Venue for General Motors product liability cases still undecided

On Behalf of Dunlap Fiore, LLC |

Vehicle recalls may keep dangerous cars, trucks and SUVs off the road, and companies may provide a fix for these defects at no cost. Unfortunately, vehicle recalls are not always enough to keep consumers safe. Louisiana residents may be interested to know that 15 separate attorneys all representing litigants that have filed product liability cases against General Motors had to make their case for why all the cases should be consolidated before a federal judge in each of their home states.

All in all, cases were made for consolidating the cases in one of seven states. One of the states is the state of Louisiana. The panel of seven overhearing the pleas made by the attorneys will have to mull over all the testimony presented to them by all 15 attorneys, discuss the pros and cons of each attorneys plea and are expected to come up with a final decision in a couple of weeks.

The business litigation stems from 59 cases that have been filed against General Motors linked to the Chevrolet Cobalt and other similar older models that the company has issued a recall on to fix defective ignition switches that were originally installed when the cars rolled off the manufacturing plant. Nearly 2.6 million cars in total were recalled by GM to fix this issue which has been linked to 13 deaths so far.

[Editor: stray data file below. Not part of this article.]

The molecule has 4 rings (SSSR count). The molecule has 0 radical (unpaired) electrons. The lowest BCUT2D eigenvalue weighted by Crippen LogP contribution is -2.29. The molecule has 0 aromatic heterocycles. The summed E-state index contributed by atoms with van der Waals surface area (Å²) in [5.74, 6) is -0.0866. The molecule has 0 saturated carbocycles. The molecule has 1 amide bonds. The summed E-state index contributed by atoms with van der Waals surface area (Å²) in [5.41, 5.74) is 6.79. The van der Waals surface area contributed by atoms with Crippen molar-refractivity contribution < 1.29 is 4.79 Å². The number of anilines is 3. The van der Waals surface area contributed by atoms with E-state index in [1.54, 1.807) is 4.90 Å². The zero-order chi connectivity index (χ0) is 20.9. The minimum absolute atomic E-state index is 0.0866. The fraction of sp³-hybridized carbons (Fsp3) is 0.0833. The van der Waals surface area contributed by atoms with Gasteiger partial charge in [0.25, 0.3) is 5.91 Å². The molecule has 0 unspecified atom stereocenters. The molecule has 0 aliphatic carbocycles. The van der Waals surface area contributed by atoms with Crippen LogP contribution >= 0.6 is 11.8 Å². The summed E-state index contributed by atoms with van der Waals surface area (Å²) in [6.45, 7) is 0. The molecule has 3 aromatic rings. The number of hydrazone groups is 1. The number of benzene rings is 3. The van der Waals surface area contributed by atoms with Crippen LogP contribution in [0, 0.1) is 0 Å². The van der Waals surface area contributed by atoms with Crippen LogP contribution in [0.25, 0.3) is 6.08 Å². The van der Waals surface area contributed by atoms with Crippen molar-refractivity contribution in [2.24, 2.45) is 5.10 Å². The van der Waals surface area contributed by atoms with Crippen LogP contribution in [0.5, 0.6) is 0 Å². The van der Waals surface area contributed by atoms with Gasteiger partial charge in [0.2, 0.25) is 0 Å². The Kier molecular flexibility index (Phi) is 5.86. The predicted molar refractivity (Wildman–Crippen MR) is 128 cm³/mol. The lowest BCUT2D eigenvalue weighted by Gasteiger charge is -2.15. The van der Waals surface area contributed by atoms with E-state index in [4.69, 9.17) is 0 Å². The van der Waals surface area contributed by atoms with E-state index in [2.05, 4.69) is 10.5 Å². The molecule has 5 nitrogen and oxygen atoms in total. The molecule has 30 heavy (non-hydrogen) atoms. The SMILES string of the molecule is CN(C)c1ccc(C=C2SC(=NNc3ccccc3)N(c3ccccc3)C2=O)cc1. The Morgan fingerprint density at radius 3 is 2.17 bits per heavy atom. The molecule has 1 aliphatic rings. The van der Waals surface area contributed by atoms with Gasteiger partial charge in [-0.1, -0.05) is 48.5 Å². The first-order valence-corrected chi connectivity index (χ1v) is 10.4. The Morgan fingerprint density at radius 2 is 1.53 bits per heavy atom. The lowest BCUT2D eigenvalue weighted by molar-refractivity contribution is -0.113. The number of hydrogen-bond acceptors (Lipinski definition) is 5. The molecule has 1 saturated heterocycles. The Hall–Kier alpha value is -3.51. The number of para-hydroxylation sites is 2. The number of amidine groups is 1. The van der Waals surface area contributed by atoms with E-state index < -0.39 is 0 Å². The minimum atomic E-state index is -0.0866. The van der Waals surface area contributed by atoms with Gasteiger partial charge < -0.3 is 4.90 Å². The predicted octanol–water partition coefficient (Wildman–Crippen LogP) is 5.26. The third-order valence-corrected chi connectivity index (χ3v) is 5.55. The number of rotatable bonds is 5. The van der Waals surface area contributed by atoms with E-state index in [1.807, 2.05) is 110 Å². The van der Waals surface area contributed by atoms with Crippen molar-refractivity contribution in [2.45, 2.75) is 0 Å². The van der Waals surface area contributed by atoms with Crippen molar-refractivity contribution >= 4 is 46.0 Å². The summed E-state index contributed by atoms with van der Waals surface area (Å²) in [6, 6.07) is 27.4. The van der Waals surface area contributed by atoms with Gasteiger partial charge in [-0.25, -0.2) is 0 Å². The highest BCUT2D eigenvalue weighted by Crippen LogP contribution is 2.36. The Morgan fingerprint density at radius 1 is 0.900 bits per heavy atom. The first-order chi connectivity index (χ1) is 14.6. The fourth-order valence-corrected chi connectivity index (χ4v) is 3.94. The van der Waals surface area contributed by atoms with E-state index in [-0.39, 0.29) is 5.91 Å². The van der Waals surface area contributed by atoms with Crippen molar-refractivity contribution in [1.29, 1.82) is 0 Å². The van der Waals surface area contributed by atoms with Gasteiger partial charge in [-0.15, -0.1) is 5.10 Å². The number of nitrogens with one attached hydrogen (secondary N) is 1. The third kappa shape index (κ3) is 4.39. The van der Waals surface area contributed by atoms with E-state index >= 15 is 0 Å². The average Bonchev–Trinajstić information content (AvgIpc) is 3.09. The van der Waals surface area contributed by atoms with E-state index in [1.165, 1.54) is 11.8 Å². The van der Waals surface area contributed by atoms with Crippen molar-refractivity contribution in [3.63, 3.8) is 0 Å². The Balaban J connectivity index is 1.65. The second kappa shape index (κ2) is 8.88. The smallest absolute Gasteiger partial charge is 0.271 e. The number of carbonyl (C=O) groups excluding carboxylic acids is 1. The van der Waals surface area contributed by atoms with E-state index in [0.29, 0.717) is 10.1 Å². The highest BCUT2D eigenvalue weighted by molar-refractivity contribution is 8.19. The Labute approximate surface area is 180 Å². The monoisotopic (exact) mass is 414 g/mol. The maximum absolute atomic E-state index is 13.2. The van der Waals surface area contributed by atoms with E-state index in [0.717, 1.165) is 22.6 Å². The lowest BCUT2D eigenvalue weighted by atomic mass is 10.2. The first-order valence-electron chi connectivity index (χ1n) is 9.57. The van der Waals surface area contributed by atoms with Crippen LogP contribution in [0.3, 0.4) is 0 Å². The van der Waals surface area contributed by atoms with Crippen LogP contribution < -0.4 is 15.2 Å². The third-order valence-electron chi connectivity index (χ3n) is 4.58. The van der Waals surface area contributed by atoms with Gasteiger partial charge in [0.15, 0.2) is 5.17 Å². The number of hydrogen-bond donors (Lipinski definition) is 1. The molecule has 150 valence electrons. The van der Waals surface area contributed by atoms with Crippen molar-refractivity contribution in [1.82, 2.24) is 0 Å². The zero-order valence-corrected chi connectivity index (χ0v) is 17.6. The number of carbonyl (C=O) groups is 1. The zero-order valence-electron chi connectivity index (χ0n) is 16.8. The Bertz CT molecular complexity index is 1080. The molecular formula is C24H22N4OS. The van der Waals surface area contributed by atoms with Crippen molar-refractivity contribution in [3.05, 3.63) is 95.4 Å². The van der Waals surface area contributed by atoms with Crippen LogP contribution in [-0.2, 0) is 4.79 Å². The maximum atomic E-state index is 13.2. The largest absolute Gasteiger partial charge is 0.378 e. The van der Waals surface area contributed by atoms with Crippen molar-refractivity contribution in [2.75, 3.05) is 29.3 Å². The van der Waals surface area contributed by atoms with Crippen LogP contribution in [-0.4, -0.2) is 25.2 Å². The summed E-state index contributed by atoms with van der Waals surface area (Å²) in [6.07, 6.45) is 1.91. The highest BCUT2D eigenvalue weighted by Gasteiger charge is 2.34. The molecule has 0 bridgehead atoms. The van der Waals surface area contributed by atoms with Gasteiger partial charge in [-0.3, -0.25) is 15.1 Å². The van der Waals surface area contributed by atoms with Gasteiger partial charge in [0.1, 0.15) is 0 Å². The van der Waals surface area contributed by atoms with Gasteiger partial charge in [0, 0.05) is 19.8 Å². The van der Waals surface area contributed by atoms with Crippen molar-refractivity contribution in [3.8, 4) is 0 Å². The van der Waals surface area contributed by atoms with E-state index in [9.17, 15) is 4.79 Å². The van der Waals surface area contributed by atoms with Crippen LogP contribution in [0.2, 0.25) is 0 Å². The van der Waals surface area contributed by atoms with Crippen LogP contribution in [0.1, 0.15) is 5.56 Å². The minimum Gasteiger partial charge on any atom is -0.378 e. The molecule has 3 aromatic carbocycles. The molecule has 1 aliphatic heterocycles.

GM on its end has tried to stonewall the litigation by arguing that all pending litigation should be shelved temporarily until a bankruptcy ruling is issued on the legitimacy of claims filed before the company’s 2009 bankruptcy filing and subsequent restructuring.

The company believes that because of its government approved bankruptcy settlement in 2009 all claims made prior to that restructuring should be diverted to a separate older GM entity that has been setup to marshal such liabilities and assets, thus freeing the post-bankruptcy GM company from any liability.

Clearly, such litigation is not straightforward. Many complex issues regarding venue and other specific legal questions need to be decided before the actual trial can begin. Anyone going through the process of business litigation should make sure they understand the legal process and what they can expect.

Source: The Wall Street Journal, “Where Should the GM Civil Cases Be Heard? Lawyers Make Their Pitches,” Jeff Bennett, May 29, 2014